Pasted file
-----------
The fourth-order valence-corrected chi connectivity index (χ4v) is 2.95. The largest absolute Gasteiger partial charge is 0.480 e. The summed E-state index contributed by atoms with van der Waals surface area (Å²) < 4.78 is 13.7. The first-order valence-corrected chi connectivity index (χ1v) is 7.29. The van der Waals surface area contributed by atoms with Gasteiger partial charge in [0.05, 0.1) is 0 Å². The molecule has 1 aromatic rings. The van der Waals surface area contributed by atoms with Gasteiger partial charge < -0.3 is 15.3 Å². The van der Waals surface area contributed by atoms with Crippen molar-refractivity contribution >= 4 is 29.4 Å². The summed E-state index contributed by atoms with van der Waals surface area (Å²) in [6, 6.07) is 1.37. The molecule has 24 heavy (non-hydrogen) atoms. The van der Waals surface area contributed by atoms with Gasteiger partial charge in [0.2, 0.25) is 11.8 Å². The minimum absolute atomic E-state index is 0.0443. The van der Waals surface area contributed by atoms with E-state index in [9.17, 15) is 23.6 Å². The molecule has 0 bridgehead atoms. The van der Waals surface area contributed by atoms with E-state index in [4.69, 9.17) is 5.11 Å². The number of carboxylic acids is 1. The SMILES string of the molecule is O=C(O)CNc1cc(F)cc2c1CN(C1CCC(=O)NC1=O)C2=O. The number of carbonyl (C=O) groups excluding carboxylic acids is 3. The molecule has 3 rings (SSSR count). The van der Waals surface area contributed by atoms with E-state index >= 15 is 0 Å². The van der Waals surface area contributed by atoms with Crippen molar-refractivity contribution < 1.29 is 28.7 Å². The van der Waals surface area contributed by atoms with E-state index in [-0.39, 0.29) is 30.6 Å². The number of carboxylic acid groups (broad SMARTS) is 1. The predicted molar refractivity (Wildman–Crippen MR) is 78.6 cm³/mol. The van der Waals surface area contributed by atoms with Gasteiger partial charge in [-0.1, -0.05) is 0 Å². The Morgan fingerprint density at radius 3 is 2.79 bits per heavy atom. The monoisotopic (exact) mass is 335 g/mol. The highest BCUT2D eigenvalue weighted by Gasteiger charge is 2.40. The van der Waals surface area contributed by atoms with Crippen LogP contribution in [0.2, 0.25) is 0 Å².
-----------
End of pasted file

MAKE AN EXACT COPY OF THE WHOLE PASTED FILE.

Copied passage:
The fourth-order valence-corrected chi connectivity index (χ4v) is 2.95. The largest absolute Gasteiger partial charge is 0.480 e. The summed E-state index contributed by atoms with van der Waals surface area (Å²) < 4.78 is 13.7. The first-order valence-corrected chi connectivity index (χ1v) is 7.29. The van der Waals surface area contributed by atoms with Gasteiger partial charge in [0.05, 0.1) is 0 Å². The molecule has 1 aromatic rings. The van der Waals surface area contributed by atoms with Gasteiger partial charge < -0.3 is 15.3 Å². The van der Waals surface area contributed by atoms with Crippen molar-refractivity contribution >= 4 is 29.4 Å². The summed E-state index contributed by atoms with van der Waals surface area (Å²) in [6, 6.07) is 1.37. The molecule has 24 heavy (non-hydrogen) atoms. The van der Waals surface area contributed by atoms with Gasteiger partial charge in [0.2, 0.25) is 11.8 Å². The minimum absolute atomic E-state index is 0.0443. The van der Waals surface area contributed by atoms with E-state index in [9.17, 15) is 23.6 Å². The molecule has 0 bridgehead atoms. The van der Waals surface area contributed by atoms with E-state index in [4.69, 9.17) is 5.11 Å². The number of carboxylic acids is 1. The SMILES string of the molecule is O=C(O)CNc1cc(F)cc2c1CN(C1CCC(=O)NC1=O)C2=O. The number of carbonyl (C=O) groups excluding carboxylic acids is 3. The molecule has 3 rings (SSSR count). The van der Waals surface area contributed by atoms with E-state index >= 15 is 0 Å². The van der Waals surface area contributed by atoms with Crippen molar-refractivity contribution < 1.29 is 28.7 Å². The van der Waals surface area contributed by atoms with E-state index in [-0.39, 0.29) is 30.6 Å². The number of carboxylic acid groups (broad SMARTS) is 1. The predicted molar refractivity (Wildman–Crippen MR) is 78.6 cm³/mol. The van der Waals surface area contributed by atoms with Gasteiger partial charge in [-0.1, -0.05) is 0 Å². The Morgan fingerprint density at radius 3 is 2.79 bits per heavy atom. The monoisotopic (exact) mass is 335 g/mol. The highest BCUT2D eigenvalue weighted by Gasteiger charge is 2.40. The van der Waals surface area contributed by atoms with Crippen LogP contribution in [0.2, 0.25) is 0 Å².